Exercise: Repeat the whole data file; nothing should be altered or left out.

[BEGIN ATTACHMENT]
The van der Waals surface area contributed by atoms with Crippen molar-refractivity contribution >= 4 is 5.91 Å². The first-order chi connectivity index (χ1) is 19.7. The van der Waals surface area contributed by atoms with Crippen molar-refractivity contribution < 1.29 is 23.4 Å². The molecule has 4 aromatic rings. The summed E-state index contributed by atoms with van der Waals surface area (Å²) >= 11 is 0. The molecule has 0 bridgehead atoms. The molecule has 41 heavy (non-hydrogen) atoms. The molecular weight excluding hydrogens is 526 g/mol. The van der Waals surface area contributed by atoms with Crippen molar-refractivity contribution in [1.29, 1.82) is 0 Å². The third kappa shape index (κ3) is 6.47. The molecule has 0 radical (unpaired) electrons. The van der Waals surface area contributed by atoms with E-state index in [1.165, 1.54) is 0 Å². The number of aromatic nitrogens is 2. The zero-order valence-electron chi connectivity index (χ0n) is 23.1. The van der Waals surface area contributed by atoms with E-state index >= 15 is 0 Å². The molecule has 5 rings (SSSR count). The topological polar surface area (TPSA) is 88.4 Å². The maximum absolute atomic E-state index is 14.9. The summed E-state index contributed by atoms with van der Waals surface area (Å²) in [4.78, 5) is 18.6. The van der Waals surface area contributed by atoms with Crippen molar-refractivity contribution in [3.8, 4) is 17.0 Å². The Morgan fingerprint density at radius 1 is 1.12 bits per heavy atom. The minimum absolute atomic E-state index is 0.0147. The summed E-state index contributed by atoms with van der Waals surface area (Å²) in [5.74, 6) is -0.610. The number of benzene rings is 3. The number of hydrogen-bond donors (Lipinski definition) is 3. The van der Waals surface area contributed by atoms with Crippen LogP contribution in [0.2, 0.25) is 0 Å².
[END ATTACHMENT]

The van der Waals surface area contributed by atoms with Crippen molar-refractivity contribution >= 4 is 5.91 Å². The first-order chi connectivity index (χ1) is 19.7. The van der Waals surface area contributed by atoms with Crippen molar-refractivity contribution < 1.29 is 23.4 Å². The molecule has 4 aromatic rings. The summed E-state index contributed by atoms with van der Waals surface area (Å²) >= 11 is 0. The molecule has 0 bridgehead atoms. The molecule has 41 heavy (non-hydrogen) atoms. The molecular weight excluding hydrogens is 526 g/mol. The van der Waals surface area contributed by atoms with Crippen molar-refractivity contribution in [1.29, 1.82) is 0 Å². The third kappa shape index (κ3) is 6.47. The molecule has 0 radical (unpaired) electrons. The van der Waals surface area contributed by atoms with E-state index in [1.165, 1.54) is 0 Å². The number of aromatic nitrogens is 2. The zero-order valence-electron chi connectivity index (χ0n) is 23.1. The van der Waals surface area contributed by atoms with E-state index >= 15 is 0 Å². The molecule has 5 rings (SSSR count). The topological polar surface area (TPSA) is 88.4 Å². The maximum absolute atomic E-state index is 14.9. The summed E-state index contributed by atoms with van der Waals surface area (Å²) in [4.78, 5) is 18.6. The van der Waals surface area contributed by atoms with Crippen molar-refractivity contribution in [3.8, 4) is 17.0 Å². The Morgan fingerprint density at radius 1 is 1.12 bits per heavy atom. The minimum absolute atomic E-state index is 0.0147. The summed E-state index contributed by atoms with van der Waals surface area (Å²) in [5.74, 6) is -0.610. The number of benzene rings is 3. The number of hydrogen-bond donors (Lipinski definition) is 3. The van der Waals surface area contributed by atoms with Crippen LogP contribution in [0.2, 0.25) is 0 Å².